The Deepwater Horizon oil well blowout that killed 11 men and resulted in the largest oil spill in US history was the result of a series of human and mechanical failures by “multiple companies and work teams,” including the companies’ own representatives, according to a report by BP released Wednesday.
The failures contributed to an accident in the Gulf of Mexico that, BP says, was caused by “a complex and interlinked series of mechanical failures, human judgments, engineering design, operational implementation and team interfaces,” the report said.
The 193-page report, not counting hundreds of pages of appendices, was based on BP’s own internal investigation. It cites a sequence of critical failures by its own staff, as well as rig operator Transocean and the cementing company Halliburton. They include the following:
- Faulty cement and other barriers “at the bottom of the Macondo well that failed to contain hydrocarbons within the reservoir, as they were designed to do, and allowed gas and liquids to flow up the production casing.”
- Incorrect evaluation of negative pressure test results by BP and Transocean representatives, though “well integrity” had not been fully established at that point.
- A critical 40-minute period during which the Transocean rig crew – the operator of the Deepwater Horizon rig – “failed to recognize and act on the influx of hydrocarbons into the well until the hydrocarbons were in the riser and rapidly flowing to the surface.”
- After the gushing oil and gas mixture reached the rig, a routing of that flow to a mud-gas separator, “causing gas to be vented directly on to the rig rather than being diverted overboard.”
- A flow of natural gas into the engine rooms through the ventilation system. This created a cloud ripe for ignition that the rig’s fire and gas system did not prevent.
- Failure of the rig’s massive blowout preventer on the sea floor to automatically seal the well, “probably because critical components were not working.” (The failed blowout preventer is currently being raised to the surface.)
The four-month investigation that undergirded the report was conducted by Mark Bly, BP’s head of safety and operations, who headed a team of specialists.
The report – which also offered 25 recommendations for improving deepwater oil drilling practices – was nevertheless hampered in arriving at any definitive conclusions in some areas because key evidence was not available to BP itself. The blowout preventer, for instance, was only raised from the ocean bottom over the weekend.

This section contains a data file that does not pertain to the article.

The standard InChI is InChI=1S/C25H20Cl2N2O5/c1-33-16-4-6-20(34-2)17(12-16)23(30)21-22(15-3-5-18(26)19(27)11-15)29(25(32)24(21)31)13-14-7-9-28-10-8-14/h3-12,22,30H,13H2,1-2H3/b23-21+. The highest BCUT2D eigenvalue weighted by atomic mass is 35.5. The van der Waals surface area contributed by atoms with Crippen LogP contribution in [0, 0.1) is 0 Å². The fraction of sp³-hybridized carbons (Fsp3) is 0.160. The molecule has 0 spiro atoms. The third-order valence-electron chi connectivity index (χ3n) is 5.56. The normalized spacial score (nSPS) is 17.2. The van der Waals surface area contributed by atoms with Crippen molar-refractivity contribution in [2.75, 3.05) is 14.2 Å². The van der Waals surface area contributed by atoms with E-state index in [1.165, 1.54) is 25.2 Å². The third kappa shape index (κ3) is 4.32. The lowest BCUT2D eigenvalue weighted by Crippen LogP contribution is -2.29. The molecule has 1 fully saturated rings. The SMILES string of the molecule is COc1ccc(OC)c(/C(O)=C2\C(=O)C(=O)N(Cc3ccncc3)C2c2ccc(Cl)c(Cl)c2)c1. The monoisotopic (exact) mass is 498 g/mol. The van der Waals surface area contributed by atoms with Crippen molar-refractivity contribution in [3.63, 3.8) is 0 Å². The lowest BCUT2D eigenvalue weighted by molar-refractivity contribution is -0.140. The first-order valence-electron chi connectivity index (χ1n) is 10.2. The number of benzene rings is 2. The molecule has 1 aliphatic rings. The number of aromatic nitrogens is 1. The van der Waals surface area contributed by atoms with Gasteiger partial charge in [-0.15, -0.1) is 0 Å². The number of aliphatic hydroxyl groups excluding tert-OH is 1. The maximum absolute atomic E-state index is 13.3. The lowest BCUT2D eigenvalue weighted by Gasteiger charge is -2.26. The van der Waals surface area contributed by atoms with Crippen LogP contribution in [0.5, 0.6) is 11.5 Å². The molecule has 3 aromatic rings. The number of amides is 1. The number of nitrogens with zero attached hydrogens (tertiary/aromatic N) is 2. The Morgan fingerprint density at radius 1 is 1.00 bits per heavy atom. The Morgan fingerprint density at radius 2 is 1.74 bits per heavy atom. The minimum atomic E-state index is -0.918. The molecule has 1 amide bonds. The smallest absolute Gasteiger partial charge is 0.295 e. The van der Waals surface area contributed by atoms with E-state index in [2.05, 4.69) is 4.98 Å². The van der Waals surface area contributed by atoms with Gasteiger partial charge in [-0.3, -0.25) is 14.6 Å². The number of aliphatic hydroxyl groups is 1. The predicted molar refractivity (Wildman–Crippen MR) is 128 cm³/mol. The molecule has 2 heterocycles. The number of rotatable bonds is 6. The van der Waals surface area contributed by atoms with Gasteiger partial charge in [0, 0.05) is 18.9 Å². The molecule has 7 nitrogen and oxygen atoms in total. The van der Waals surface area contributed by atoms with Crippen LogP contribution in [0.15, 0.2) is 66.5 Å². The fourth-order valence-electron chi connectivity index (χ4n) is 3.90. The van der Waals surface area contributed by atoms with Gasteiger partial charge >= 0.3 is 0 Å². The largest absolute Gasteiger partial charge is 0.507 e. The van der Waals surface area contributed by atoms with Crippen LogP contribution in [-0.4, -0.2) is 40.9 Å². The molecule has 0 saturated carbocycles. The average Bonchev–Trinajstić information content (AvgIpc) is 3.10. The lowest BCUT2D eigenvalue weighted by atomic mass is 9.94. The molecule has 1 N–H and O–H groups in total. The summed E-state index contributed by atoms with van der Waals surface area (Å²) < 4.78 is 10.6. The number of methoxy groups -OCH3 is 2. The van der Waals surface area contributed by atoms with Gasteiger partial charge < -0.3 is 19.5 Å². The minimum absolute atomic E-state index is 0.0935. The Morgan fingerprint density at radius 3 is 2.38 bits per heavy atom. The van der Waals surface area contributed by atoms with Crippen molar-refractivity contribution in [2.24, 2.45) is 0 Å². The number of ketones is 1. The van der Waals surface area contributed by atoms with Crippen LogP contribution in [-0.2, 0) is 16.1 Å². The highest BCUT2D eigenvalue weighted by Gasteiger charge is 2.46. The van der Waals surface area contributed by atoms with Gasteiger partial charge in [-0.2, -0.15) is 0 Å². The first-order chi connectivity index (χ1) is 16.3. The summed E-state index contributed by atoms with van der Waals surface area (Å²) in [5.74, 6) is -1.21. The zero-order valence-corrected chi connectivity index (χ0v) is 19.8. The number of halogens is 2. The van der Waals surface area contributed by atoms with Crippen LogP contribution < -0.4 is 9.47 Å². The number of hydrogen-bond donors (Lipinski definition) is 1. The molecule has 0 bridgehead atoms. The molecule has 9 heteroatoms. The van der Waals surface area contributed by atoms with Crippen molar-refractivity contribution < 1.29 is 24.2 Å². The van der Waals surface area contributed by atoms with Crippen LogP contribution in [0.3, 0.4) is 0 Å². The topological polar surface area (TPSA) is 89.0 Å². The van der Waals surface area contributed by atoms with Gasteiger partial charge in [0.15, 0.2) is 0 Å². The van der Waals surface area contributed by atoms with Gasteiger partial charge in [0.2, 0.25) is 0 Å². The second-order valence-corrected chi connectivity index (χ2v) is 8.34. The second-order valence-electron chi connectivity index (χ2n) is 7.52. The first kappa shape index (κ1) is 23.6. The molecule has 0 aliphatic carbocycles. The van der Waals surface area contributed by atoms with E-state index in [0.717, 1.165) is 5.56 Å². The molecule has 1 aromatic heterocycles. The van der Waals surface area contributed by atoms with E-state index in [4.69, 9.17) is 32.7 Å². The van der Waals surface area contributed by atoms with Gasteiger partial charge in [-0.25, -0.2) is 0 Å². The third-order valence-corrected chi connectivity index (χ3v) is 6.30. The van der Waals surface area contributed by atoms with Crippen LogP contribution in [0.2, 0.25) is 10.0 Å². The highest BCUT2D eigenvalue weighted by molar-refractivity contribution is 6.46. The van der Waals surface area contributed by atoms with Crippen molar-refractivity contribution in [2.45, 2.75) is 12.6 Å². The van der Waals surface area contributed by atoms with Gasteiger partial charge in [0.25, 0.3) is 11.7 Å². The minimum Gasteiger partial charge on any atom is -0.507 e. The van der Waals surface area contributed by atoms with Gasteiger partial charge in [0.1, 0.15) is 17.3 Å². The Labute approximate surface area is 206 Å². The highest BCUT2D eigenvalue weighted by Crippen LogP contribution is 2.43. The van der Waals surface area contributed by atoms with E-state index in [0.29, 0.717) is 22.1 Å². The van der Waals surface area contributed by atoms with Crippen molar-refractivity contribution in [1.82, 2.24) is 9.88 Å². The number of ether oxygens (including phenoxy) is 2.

But BP’s outgoing chief Tony Hayward said the investigation clearly showed BP was not solely responsible and that “multiple parties, including BP, Halliburton and Transocean, were involved.
“The investigation report provides critical new information on the causes of this terrible accident,” Mr. Hayward said in a statement. “It is evident that a series of complex events, rather than a single mistake or failure, led to the tragedy.”
The report is in line with BP’s longstanding contention that some blame should be shouldered by other parties involved in the exploratory well.
“We have said from the beginning that the explosion on the Deepwater Horizon was a shared responsibility among many entities,” BP’s incoming chief executive Bob Dudley said in a statement.
While it is the first comprehensive report on the blowout to emerge from a company close to the tragedy, it will not be the last word. Two of the oil giant’s partners in the drilling operation – Transocean and Halliburton – have yet to weigh in. President Obama’s investigative commission, as well as a Department of Interior-US Coast Guard panel, have yet to deliver their findings.
A finding that multiple causes and events combined to create disaster was not surpising to drilling experts, who noted that it appeared to downplay BP’s overriding role as operator and principal developer. Critical decisions on pressure tests and cement testing and cement type and monitoring – all were in BP’s court, they say.
“They’re trying to share the blame,” says Dan Albers, a consulting petroleum engineer with decades of experience in offshore drilling familiar with the report. “To a degree there’s some truth in that. Transocean can be blamed somewhat. Halliburton comes in for some blame. But ultimately it’s BP calling the shots.”
Even if Halliburton, for instance, had selected a nitrogen-based cement that was “totally inappropriate,” Albers says, “any engineer worth his salt would never in a hundred years have allowed the type of cement to be used.”
Environmentalists said the report did not go far enough and appeared to be primarily an attempt by the company to deflect blame from itself through technical arguments – without looking at overarching vulnerabilities in the development process.
“This accident can not be reduced to technical and human errors,” Kieran Suckling, executive director of the Center for Biological Diversity said in a statement. “It was caused by a deep flaw in America’s oil drilling system which allowed BP to lease and drill for oil with no environmental review, no safety measures to protected imperiled wildlife, no meaningful spill cleanup plan.”
Richard Charter, an offshore drilling specialist with Defenders of Wildlife who has analyzed multiple blowouts since the Santa Barbara spill in 1969, said the report raised larger unanswered questions about the need for better government accountability.
“The take-home message from today’s report is that the BP disaster was not only preventable but predictable given previous accidents and blowouts seen in this industry – and knowing that the federal agency involved was taking shortcuts and allowing these companies to self-regulate,” he said. “You can’t let the fox guard the henhouse.”